13 Apr 2015

Delia Derbyshire / Barry Bermange ‎"Inventions For Radio: The Dreams"

Reviewed by Nathan Ford

A real treat for Delia's legion of fans here. "Dreams" was originally made in collaboration with Barry Bermange and broadcast on BBC Radio's "Third Programme" on 05-01-1964. Quite what the listening public made of it, I can't imagine, as even today it's a strangely beautiful, but nightmarish proposition, with a slow, spooky atmosphere that immediately made me think of "Carnival of Souls".

Bermange recorded a selection of typically well-spoken, upper crust sounding members of the English public describing their uncomfortable, claustrophobic dreams, in a calm monotone which hints at the coiled mania beneath. David Lynch would love both the delivery, and the surreal depth of detail here.

These recordings were then spliced and reassembled, with excellent use of repetition to build tension, with Derbyshire providing suitably nightmarish electronic soundscapes that accentuate the feeling of mounting terror. Those who are fans of her eerie Doctor Who work will feel right at home here, although this is creepier than anything the Beeb would have allowed on their flagship kid's sci-fi show.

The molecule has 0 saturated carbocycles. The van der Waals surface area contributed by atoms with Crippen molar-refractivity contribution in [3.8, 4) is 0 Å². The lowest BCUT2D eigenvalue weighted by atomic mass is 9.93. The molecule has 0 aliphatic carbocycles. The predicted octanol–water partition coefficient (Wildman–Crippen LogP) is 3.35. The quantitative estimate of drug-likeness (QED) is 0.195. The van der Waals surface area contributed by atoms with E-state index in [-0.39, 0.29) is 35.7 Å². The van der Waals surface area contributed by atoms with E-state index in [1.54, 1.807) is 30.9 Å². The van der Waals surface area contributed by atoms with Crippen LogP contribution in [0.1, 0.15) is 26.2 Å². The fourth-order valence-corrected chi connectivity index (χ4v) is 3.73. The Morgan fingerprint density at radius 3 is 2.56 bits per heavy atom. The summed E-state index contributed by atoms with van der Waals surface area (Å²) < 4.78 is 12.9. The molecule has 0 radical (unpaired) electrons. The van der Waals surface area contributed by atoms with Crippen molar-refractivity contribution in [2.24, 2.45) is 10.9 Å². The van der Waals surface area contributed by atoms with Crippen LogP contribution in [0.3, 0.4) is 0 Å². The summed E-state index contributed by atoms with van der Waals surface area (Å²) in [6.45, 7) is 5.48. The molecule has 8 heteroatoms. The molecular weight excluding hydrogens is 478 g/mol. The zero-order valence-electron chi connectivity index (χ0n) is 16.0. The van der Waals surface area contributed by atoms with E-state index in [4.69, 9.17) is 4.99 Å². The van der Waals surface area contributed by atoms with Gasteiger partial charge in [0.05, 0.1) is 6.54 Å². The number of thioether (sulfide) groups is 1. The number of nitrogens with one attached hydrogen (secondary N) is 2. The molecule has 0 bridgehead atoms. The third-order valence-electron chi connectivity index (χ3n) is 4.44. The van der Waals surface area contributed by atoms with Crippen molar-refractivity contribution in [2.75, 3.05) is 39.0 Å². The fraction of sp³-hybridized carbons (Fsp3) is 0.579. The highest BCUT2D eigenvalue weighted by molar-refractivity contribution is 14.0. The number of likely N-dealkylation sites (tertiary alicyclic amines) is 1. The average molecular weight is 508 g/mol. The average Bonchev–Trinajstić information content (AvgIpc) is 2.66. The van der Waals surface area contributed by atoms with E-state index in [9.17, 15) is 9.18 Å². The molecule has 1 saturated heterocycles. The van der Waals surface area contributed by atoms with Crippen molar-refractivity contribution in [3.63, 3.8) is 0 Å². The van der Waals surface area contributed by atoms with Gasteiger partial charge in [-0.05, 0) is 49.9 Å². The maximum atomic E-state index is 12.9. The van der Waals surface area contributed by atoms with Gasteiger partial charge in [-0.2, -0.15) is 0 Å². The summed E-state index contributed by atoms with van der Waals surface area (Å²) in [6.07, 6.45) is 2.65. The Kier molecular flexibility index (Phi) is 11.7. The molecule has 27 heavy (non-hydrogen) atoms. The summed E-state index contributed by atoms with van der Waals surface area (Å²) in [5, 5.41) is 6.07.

It's riveting stuff, presented in five themed movements. "Falling" is a particular revelation, full of edge of the seat moments, with a deliberately slow pace that racks up the tension to unbearable levels.

Word is unfortunately, that this vinyl release is a bootleg, and that it's sourced from 256k mp3s. It sounds like it may well be, unfortunately; it's certainly not an ideal situation, but given its relatively lo-fi origins, it doesn't suffer too much from this treatment. While I'm loathe to support this sort of venture, it's historical importance, coupled with the unlikeliness of an official release anytime soon (or indeed, ever) make this a no-regrets purchase for me, and should an official release eventuate, a re-buy is a certainty.

An essential addition to your Radiophonic collection.

Available from Norman Records here.

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